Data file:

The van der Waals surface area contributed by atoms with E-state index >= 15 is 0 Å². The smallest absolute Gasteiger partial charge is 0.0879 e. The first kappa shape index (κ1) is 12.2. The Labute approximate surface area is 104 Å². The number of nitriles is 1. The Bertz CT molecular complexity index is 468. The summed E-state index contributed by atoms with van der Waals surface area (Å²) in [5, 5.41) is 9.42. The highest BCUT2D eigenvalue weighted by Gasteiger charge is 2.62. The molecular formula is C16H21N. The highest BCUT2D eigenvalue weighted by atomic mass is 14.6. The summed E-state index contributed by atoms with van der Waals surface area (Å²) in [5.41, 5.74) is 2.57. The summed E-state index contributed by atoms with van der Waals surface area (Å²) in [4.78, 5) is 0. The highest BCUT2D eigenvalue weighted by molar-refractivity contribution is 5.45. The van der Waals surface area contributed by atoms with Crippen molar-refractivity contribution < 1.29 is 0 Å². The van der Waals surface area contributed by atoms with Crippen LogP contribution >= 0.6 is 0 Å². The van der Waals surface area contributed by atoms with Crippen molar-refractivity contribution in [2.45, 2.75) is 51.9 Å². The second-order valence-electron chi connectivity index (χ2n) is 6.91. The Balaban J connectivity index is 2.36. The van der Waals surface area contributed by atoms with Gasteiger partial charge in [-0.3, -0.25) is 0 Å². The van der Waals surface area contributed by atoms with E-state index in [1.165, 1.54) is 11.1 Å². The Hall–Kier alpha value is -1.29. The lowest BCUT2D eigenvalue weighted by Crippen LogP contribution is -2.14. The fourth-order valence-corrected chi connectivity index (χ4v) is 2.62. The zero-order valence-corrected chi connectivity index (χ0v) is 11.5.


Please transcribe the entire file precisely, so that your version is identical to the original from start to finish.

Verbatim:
The van der Waals surface area contributed by atoms with E-state index >= 15 is 0 Å². The smallest absolute Gasteiger partial charge is 0.0879 e. The first kappa shape index (κ1) is 12.2. The Labute approximate surface area is 104 Å². The number of nitriles is 1. The Bertz CT molecular complexity index is 468. The summed E-state index contributed by atoms with van der Waals surface area (Å²) in [5, 5.41) is 9.42. The highest BCUT2D eigenvalue weighted by Gasteiger charge is 2.62. The molecular formula is C16H21N. The highest BCUT2D eigenvalue weighted by atomic mass is 14.6. The summed E-state index contributed by atoms with van der Waals surface area (Å²) in [5.41, 5.74) is 2.57. The summed E-state index contributed by atoms with van der Waals surface area (Å²) in [4.78, 5) is 0. The highest BCUT2D eigenvalue weighted by molar-refractivity contribution is 5.45. The van der Waals surface area contributed by atoms with Crippen molar-refractivity contribution < 1.29 is 0 Å². The van der Waals surface area contributed by atoms with Crippen LogP contribution >= 0.6 is 0 Å². The van der Waals surface area contributed by atoms with Crippen molar-refractivity contribution in [2.45, 2.75) is 51.9 Å². The second-order valence-electron chi connectivity index (χ2n) is 6.91. The Balaban J connectivity index is 2.36. The van der Waals surface area contributed by atoms with Gasteiger partial charge in [-0.3, -0.25) is 0 Å². The van der Waals surface area contributed by atoms with E-state index in [1.165, 1.54) is 11.1 Å². The Hall–Kier alpha value is -1.29. The lowest BCUT2D eigenvalue weighted by Crippen LogP contribution is -2.14. The fourth-order valence-corrected chi connectivity index (χ4v) is 2.62. The zero-order valence-corrected chi connectivity index (χ0v) is 11.5.